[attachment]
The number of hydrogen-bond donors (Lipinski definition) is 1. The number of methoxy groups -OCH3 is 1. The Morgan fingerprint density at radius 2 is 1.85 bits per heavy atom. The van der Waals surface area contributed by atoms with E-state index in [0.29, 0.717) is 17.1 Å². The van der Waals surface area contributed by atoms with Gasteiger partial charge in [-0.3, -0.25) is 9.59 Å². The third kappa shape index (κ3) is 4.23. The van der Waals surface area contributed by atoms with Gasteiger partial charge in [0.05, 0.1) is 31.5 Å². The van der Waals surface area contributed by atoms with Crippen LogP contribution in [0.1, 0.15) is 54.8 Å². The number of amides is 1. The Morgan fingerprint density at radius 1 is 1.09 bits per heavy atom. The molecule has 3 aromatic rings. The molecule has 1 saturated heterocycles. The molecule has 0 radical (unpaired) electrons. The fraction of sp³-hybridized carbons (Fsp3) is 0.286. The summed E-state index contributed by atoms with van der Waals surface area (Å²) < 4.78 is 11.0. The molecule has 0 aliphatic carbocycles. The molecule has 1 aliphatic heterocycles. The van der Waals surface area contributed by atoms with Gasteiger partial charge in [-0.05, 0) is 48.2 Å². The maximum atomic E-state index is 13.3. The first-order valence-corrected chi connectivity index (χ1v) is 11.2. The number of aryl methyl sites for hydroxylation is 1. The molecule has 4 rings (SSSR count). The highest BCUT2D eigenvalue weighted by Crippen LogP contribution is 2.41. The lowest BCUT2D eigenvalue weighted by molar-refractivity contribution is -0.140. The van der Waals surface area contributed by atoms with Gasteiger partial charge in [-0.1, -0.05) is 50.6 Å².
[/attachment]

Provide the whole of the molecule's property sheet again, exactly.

The number of hydrogen-bond donors (Lipinski definition) is 1. The number of methoxy groups -OCH3 is 1. The Morgan fingerprint density at radius 2 is 1.85 bits per heavy atom. The van der Waals surface area contributed by atoms with E-state index in [0.29, 0.717) is 17.1 Å². The van der Waals surface area contributed by atoms with Gasteiger partial charge in [-0.3, -0.25) is 9.59 Å². The third kappa shape index (κ3) is 4.23. The van der Waals surface area contributed by atoms with Gasteiger partial charge in [0.05, 0.1) is 31.5 Å². The van der Waals surface area contributed by atoms with Crippen LogP contribution in [0.1, 0.15) is 54.8 Å². The number of amides is 1. The Morgan fingerprint density at radius 1 is 1.09 bits per heavy atom. The molecule has 3 aromatic rings. The molecule has 1 saturated heterocycles. The molecule has 0 radical (unpaired) electrons. The fraction of sp³-hybridized carbons (Fsp3) is 0.286. The summed E-state index contributed by atoms with van der Waals surface area (Å²) < 4.78 is 11.0. The molecule has 0 aliphatic carbocycles. The molecule has 1 aliphatic heterocycles. The van der Waals surface area contributed by atoms with Gasteiger partial charge in [-0.05, 0) is 48.2 Å². The maximum atomic E-state index is 13.3. The first-order valence-corrected chi connectivity index (χ1v) is 11.2. The number of aryl methyl sites for hydroxylation is 1. The molecule has 4 rings (SSSR count). The highest BCUT2D eigenvalue weighted by Crippen LogP contribution is 2.41. The lowest BCUT2D eigenvalue weighted by molar-refractivity contribution is -0.140. The van der Waals surface area contributed by atoms with Gasteiger partial charge in [-0.1, -0.05) is 50.6 Å².